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Photos at the Fair


Mickie DeVries uses her Tamron 28-75mm F/2.8 Di III RXD lens to zoom in on the Zipper rides, zeppole, and zany carnie games at a local tulip fest.


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By Jenn Gidman
Images By Mickie DeVries


Come autumn, fall fests and community fairs kick into high gear, getting in their last licks before the colder weather sets in. These events are also perfect opportunities to fine-tune your photography skills, offering you the chance to practice taking a variety of images, from portraits and street photos to action shots of the whirling, dipping, and rotating rides.

© Mickie DeVries
28-75mm (59mm, F/4, 1/1000th sec., ISO 250)
Click image to view larger

When Mickie DeVries visits festivals near her home in Holland, Michigan, as she did on a recent visit to the Tulip Time Dutch heritage and flower fest, her goal is to serve as a documentarian of the day. "I want to capture all of the various facets of what's going on—the rides, the games, the food, and then find the best angles and colors to set that all against," she says. "In terms of lighting, I can't always control when we go to these things, but my preference is to head out a little later in the afternoon or early evening, when the sun is setting behind the rides and everything is that lovely golden color."

© Mickie DeVries
28-75mm (48mm, F/4, 1/250th sec., ISO 200)
Click image to view larger

Mickie's lens of choice when she frequents local fests is the Tamron 28-75mm F/2.8 Di III RXD, which allows her to capture a variety of photos from different perspectives for a fun-filled narrative of her family's day at the fair. "I used to shoot more often with primes, but since I switched to zooms, and to this lens specifically, I never feel like I should've brought another lens with me," she says. "That's especially important because I don't like bringing a lot of gear. The images I get with this lens are super-sharp, and it's so light and versatile. I'm able to zoom out to capture more of an environmental shot, where I can get my subjects against a wider backdrop of the festival, and then zoom in on details of the game booths or rides, or on facial expressions as my subjects enjoy the day."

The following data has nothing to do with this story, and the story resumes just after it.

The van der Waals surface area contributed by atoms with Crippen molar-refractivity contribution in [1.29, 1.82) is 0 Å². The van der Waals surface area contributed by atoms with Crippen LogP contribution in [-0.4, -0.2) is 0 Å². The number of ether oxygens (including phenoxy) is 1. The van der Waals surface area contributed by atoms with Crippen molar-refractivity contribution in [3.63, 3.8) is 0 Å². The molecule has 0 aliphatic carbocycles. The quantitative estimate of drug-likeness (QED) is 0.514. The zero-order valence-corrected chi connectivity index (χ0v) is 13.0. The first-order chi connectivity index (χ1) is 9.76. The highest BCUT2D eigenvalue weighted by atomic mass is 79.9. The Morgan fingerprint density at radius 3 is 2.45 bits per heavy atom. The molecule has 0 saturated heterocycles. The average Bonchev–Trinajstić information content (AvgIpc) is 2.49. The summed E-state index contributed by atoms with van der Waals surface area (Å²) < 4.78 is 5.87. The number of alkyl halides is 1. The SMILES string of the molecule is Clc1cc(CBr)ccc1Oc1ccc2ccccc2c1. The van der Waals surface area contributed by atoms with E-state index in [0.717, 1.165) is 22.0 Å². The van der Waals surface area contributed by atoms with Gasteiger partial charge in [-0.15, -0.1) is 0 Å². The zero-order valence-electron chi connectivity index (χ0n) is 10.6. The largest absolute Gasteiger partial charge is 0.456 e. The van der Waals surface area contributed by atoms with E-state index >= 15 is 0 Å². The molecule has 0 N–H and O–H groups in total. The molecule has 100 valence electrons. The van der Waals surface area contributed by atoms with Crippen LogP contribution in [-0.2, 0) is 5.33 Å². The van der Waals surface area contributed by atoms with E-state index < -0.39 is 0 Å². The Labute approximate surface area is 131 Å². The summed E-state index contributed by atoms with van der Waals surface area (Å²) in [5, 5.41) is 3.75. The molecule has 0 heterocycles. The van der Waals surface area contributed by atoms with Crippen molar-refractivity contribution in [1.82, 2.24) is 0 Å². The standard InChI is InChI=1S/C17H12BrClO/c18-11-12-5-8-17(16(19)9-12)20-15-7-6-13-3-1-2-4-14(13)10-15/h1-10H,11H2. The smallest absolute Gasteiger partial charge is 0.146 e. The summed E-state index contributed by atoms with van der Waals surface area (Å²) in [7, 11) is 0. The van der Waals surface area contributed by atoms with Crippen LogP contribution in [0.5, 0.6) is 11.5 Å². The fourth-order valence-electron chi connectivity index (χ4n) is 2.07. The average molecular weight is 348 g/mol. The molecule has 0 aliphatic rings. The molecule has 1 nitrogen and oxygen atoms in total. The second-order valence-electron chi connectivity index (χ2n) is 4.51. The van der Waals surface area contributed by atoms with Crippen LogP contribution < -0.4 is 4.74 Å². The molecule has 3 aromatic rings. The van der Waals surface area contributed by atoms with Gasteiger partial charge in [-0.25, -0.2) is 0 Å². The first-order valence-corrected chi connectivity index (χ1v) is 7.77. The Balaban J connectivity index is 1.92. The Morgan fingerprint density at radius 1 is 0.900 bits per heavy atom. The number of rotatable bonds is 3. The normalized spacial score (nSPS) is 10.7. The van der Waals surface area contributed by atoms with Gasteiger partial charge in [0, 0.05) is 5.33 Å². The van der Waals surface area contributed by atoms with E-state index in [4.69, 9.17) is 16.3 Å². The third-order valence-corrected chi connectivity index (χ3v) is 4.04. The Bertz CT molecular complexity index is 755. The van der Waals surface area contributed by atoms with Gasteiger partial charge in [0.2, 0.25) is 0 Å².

© Mickie DeVries
28-75mm (28mm, F/4, 1/640th sec., ISO 250)
Click image to view larger

One of the challenges when taking photos at a well-attended event like a fall fest or carnival is that you'll have to contend with crowds as you seek out the perfect location to sneak a pic or two. "In some cases, other people can actually add to a shot, because obviously you're not the only ones there when you attend one of these festivals," Mickie says. "But I do try to minimize other people as much as possible if I feel they're distracting from my main subject, either by waiting until people clear out of a certain spot, or by making them not as prevalent in the frame by positioning them so they're not as noticeable. I'll also blur out the background so nothing in it overtakes my subject."

© Mickie DeVries
28-75mm (28mm, F/4, 1/250th sec., ISO 200)
Click image to view larger

© Mickie DeVries
28-75mm (28mm, F/4, 1/250th sec., ISO 200)
Click image to view larger

Another trick Mickie taps into to make her kids stand out in her festival photos is to plan their wardrobe ahead of time. "Luckily, my kids are pretty cooperative in that way," she says. "I'll pick brightly colored clothing that stands out in the frame rather than more neutral outfits. It also complements the environment of the carnival, which is usually filled with vibrant colors."

To capture the motion blur of a ride in motion, as Mickie did here, she'll first seek out rides that offer an eye-catching color contrast with the blue skies. "Then what I'll often do is stand in back of my subjects—in the case of the photo here, my husband and daughter—and tell them to freeze," she says. "I didn't really care if the other people around them were moving, because that added a cool effect that showcases my subjects in the center. Then I tucked my elbows into my sides, held my breath, and pressed the shutter. I'll usually shoot a picture like this at 1/4th to 1/6th of a second, though that depends on how the lighting is. I'll typically max out my aperture and lower my ISO as much as possible in this scenario."

© Mickie DeVries
28-75mm (28mm, F/22, 1/4th sec., ISO 50)
Click image to view larger

In fact, standing behind your subjects, or off to the side where they don't notice you as they're playing whack-a-mole or chowing down on a deep-fried Oreo, is an effective way to capture some of the day's best moments without making your subjects feel self-conscious. "My own family is so used to me taking their picture that it's not much of an issue for me, but other kids might not be so cooperative," Mickie says. "Just trailing them unobtrusively as they take part in an activity or admire the prizes they've won will help you document those candid moments."

© Mickie DeVries
28-75mm (28mm, F/4.5, 1/250th sec., ISO 250)
Click image to view larger

At any rate, you don't want to keep interrupting the fun by telling your subjects to turn to you and smile. "That can definitely become annoying after a while," Mickie says. "Just let them be in the moment, and they'll eventually forget you and your camera. They'll be having too much fun eating, going on rides, and playing games to really notice or care."

© Mickie DeVries
28-75mm (28mm, F/5, 1/320th sec., ISO 1600)
Click image to view larger





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